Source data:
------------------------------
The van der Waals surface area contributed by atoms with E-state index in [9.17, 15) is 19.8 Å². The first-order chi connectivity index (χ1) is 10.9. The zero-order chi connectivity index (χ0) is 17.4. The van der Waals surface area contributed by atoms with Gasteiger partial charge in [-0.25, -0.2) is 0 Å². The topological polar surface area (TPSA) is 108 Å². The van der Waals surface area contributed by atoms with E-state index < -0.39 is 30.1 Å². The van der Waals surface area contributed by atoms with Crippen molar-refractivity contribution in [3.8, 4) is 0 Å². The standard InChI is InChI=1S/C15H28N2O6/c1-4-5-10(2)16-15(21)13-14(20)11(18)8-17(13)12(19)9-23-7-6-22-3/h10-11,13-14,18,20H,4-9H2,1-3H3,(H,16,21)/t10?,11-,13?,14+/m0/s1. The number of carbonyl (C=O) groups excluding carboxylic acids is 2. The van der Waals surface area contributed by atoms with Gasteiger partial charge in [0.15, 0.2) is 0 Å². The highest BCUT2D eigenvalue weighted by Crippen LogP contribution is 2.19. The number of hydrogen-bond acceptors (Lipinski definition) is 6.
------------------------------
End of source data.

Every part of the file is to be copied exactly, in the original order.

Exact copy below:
The van der Waals surface area contributed by atoms with E-state index in [9.17, 15) is 19.8 Å². The first-order chi connectivity index (χ1) is 10.9. The zero-order chi connectivity index (χ0) is 17.4. The van der Waals surface area contributed by atoms with Gasteiger partial charge in [-0.25, -0.2) is 0 Å². The topological polar surface area (TPSA) is 108 Å². The van der Waals surface area contributed by atoms with E-state index < -0.39 is 30.1 Å². The van der Waals surface area contributed by atoms with Crippen molar-refractivity contribution in [3.8, 4) is 0 Å². The standard InChI is InChI=1S/C15H28N2O6/c1-4-5-10(2)16-15(21)13-14(20)11(18)8-17(13)12(19)9-23-7-6-22-3/h10-11,13-14,18,20H,4-9H2,1-3H3,(H,16,21)/t10?,11-,13?,14+/m0/s1. The number of carbonyl (C=O) groups excluding carboxylic acids is 2. The van der Waals surface area contributed by atoms with Gasteiger partial charge in [0.15, 0.2) is 0 Å². The highest BCUT2D eigenvalue weighted by Crippen LogP contribution is 2.19. The number of hydrogen-bond acceptors (Lipinski definition) is 6.